The European Data Protection Board (EDPB) last week adopted a paper clarifying the position in relation to data transfers between the EU and UK in the event of a no deal Brexit.

The EDPB confirmed that if the UK exits the EU without a deal, then with effect from 30 March 2019 the UK will be regarded as a “third country” for the purposes of the GDPR and any transfers of personal data from the EU to the UK from that point. The UK will in effect be treated in the same way as other “third countries” (such as India and the US) from that date.

This post summarises the impact of the EDPB’s note and outlines the practical implications and steps which UK businesses may want to consider. In the discussion below, we refer to transfers into and out of the European Economic Area (EEA) rather than the EU because the EEA countries have adopted the GDPR, and the position relating to data transfers will be the same in respect of the three additional EEA countries, as for the core EU countries. Readers may also find it useful to review our previous blog post on the data protection implications of a deal/no deal Brexit which contains our GDPR Brexit flowchart.

Transfers from an EEA controller to a UK controller/processor

In the case of transfers from an EEA controller to a UK controller or processor this can readily be managed by adopting the relevant Standard Contractual Clauses approved by the EC (“SCC”) or intra-group data transfer agreements which incorporate the SCC (“IGDTA”) (in the case of inter-affiliate transfers, for example between EU and UK HR teams).

Given the high chance of a no deal, it would be prudent for organisations which are reliant on these data flows to take action now to start to adopt the SCCs / check their IGDTAs in relation to these transfers. The repapering exercise is relatively straightforward as the SCCs cannot be amended.

Data importers in the UK may also want to look at the resources published by the ICO which include downloadable copies of the relevant SCCs.

Transfers from an EEA processor to a UK controller or sub-processor

Addressing transfers from a EEA processor to a UK controller or sub-processor presents more of a challenge as the European Commission has not approved SCCs which cover these types of transfers. There is the possibility (at least in theory) that a local regulator could raise a legal challenge against an EEA-based processor which continues to process data in relation to UK controllers post-Brexit, holding that the on-going transfer of data back into the UK is invalid and must cease. In our view, this risk seems low given the high adverse impact such a ruling would have on trust in the EU digital marketplace and on EU – UK trade relations, but cannot be ruled out in the current political climate.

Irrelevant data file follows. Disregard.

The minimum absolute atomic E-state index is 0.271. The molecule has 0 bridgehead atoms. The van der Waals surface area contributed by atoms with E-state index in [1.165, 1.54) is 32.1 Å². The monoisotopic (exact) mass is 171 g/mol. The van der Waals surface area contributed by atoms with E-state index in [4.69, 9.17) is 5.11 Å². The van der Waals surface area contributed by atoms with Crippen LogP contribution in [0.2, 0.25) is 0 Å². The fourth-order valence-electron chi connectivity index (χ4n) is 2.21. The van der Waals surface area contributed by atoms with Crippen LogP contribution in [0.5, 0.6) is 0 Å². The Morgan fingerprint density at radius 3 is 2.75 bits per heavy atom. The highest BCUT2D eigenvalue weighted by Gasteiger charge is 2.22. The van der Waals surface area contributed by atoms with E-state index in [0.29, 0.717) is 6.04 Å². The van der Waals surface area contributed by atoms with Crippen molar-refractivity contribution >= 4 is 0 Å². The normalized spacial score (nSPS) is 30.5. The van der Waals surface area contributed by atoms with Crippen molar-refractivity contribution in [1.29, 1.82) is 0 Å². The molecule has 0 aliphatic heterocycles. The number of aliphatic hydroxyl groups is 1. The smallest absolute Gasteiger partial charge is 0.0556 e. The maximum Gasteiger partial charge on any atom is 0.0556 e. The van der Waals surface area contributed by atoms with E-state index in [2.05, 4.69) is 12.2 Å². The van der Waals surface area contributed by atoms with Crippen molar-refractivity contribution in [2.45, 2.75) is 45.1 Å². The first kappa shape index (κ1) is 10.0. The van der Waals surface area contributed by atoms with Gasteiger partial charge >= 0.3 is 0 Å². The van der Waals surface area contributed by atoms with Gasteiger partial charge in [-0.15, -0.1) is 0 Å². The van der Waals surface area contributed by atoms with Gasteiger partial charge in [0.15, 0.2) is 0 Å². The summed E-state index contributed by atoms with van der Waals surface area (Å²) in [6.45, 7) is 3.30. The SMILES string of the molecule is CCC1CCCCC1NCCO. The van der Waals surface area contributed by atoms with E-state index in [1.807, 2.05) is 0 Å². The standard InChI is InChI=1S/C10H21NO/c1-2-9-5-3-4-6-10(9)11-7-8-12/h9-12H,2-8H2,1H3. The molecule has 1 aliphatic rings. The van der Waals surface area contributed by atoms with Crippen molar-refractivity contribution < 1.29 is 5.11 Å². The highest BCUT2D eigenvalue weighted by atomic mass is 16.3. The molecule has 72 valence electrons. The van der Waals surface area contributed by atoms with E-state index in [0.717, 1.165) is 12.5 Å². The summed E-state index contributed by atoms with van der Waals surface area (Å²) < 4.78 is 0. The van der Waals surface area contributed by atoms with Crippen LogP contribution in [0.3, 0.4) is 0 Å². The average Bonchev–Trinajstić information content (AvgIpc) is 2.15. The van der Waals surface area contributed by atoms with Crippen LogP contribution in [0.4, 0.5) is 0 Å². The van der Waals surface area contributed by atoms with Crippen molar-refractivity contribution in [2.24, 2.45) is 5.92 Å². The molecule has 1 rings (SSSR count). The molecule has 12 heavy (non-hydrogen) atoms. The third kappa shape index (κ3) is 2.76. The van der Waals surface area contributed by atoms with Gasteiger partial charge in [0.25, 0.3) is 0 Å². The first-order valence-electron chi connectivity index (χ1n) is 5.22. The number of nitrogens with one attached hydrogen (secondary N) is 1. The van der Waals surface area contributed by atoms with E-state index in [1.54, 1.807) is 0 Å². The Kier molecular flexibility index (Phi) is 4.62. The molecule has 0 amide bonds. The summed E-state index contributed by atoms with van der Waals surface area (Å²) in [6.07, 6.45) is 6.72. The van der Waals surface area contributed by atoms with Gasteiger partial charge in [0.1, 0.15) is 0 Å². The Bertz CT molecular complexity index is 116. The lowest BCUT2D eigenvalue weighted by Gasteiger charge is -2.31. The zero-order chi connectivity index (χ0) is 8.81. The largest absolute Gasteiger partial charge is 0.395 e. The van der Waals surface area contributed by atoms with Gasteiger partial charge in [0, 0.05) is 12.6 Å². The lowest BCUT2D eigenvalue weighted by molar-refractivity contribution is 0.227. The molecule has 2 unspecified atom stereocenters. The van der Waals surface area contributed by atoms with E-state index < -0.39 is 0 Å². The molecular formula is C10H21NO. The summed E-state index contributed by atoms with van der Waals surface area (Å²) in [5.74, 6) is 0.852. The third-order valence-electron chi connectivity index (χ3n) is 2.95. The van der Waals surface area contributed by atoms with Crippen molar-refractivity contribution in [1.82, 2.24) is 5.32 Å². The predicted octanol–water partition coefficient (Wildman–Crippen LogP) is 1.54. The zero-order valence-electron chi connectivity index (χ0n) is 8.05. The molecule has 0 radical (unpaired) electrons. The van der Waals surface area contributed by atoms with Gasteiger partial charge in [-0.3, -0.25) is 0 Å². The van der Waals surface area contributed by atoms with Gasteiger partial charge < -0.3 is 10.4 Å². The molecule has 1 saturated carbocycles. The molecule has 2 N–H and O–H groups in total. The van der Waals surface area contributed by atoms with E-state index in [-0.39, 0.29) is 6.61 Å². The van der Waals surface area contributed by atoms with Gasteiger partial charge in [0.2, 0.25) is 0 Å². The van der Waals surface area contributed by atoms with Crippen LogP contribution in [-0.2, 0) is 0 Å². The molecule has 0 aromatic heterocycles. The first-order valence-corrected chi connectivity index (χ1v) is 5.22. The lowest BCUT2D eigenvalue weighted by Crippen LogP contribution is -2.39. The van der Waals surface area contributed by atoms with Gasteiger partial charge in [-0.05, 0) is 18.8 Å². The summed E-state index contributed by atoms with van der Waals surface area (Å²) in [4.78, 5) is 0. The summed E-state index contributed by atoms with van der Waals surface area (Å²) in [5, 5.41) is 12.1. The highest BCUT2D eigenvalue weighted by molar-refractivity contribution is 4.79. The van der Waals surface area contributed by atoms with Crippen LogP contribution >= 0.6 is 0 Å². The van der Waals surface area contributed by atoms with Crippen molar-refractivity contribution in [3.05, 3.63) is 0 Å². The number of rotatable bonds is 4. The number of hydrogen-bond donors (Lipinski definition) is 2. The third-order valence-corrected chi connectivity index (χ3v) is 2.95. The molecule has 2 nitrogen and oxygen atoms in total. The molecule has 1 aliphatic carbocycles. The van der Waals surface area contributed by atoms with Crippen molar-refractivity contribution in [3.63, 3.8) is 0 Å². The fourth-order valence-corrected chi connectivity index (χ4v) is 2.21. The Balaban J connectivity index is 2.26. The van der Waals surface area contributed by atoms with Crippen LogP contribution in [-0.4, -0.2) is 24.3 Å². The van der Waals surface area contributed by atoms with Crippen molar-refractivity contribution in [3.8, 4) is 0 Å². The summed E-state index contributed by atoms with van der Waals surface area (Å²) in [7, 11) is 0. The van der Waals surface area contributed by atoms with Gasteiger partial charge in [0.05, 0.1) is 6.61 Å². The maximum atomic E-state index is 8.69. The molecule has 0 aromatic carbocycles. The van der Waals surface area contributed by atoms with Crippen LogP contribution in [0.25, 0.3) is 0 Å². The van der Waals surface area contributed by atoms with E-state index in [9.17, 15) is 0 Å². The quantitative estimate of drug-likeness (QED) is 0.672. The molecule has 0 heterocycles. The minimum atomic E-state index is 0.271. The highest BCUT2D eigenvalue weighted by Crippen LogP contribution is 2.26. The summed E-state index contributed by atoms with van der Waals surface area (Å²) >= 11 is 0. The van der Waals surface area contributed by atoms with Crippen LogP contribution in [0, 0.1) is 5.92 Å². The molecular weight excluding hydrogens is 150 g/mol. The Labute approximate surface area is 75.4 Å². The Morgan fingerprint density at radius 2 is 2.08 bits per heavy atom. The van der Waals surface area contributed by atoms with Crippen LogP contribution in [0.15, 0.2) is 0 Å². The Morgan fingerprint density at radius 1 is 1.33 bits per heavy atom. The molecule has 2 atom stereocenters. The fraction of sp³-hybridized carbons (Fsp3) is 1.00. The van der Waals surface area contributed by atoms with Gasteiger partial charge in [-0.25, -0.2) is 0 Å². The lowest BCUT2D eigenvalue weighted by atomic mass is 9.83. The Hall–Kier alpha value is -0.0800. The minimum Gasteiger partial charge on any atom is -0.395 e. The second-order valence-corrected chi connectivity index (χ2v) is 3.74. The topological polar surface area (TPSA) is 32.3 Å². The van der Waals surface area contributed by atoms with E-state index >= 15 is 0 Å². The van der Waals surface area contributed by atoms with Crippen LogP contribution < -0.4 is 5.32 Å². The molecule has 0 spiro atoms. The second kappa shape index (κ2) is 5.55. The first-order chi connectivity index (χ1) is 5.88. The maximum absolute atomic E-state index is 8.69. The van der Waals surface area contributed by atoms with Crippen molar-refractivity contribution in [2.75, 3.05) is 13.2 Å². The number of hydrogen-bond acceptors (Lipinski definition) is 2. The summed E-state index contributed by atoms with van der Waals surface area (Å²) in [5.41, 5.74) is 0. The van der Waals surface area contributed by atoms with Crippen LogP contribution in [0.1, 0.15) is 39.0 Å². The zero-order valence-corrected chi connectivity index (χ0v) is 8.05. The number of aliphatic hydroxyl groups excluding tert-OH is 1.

Whilst the risk may be low and as we understand it, the EDPB is working hard to find a resolution, until a solution is forthcoming, UK controllers need to be aware of the issue given the potentially material impact on continuity of supply if a regulator were to restrict transfers into the UK from EEA processors. At the present time the only 100 percent safe workaround is to retain / repatriate data to the UK (or another non-EEA jurisdiction) which will be costly and potentially technically difficult and therefore unlikely to be a viable option in most cases. We would expect the majority of UK controllers in this position will choose to leave data flows as they are currently, and “watch this space”, ensuring that leadership and Brexit planning committees are aware, and continue to monitor on-going developments.

Transfers from the UK to the EEA

In the case of transfers from the UK to the EEA there is no immediate risk issue as the UK has taken a unilateral position that it will recognise data transfers to the EEA as adequate for the foreseeable future. UK controllers which are exporting to controllers/processors in the EEA do not therefore need to take any additional steps at present.

The full EDPB information note is available here.